The Iron Pillar and the great screen of the Quwwat al-Islam Mosque
Artist: Sita Ram (fl. c.1810-1822)
Watercolour of the Iron Pillar and the Quwwat al-Islam Mosque from 'Views by Seeta Ram from Delhi to Tughlikabad Vol. VII' produced for Lord Moira, afterwards the Marquess of Hastings, by Sita Ram between 1814-15. Marquess of Hastings, the Governor-General of Bengal and the Commander-in-Chief (r.1813-23), was accompanied by artist Sita Ram (flourished c.1810-22) to illustrate his journey from Calcutta to Delhi between 1814-15.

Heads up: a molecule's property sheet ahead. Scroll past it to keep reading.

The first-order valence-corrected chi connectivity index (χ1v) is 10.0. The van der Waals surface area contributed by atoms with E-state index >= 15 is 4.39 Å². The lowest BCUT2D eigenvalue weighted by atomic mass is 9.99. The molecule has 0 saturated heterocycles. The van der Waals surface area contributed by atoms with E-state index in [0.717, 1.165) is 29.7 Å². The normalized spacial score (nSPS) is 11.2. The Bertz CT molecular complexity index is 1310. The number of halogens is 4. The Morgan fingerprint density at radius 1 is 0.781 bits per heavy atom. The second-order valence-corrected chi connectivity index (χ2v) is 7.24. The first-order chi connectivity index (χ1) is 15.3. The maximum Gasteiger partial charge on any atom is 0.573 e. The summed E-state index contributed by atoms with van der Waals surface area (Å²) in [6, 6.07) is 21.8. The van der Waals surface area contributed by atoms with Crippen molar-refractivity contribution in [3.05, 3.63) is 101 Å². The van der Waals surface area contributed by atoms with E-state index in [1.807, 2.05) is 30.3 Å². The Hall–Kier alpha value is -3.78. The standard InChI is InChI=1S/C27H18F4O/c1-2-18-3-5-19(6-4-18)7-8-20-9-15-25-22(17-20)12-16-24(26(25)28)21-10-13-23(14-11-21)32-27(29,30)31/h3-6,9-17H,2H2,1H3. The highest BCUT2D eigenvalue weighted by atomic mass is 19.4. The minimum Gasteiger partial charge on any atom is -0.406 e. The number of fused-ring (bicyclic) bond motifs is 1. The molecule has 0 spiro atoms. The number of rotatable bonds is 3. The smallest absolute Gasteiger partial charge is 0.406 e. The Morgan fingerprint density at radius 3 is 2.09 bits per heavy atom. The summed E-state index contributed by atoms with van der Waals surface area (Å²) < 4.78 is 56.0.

Idealised view of the Iron Pillar and the great screen of the Quwwat al-Islam Mosque in the Qutb Minar complex in Delhi. The Qutub Minar complex was initiated by Qutub-ud-din Aibak, the founder of the Slave Dynasty in Delhi (1206-90), to celebrate the onset of Islamic rule in India in 1192. The Iron Pillar, with a height of 7.2 m and diameter of 32 cm, is dated to the Gupta period with Sanskrit inscriptions from the 4th or 5th century. This pillar was taken from a Vishnu temple and placed at this site before the construction of the complex. The Quwwat-ul-Islam mosque is one of the earliest extant in India and is a fine example of Islamic architecture employing Islamic principles of accurate construction and geometric ornamentation, but utilising Indian building traditions. Masonry from 27 Hindu and Jain temples was salvaged for use in the construction of the mosque. Inscribed below: 'Metal Pillar at the Cutub.'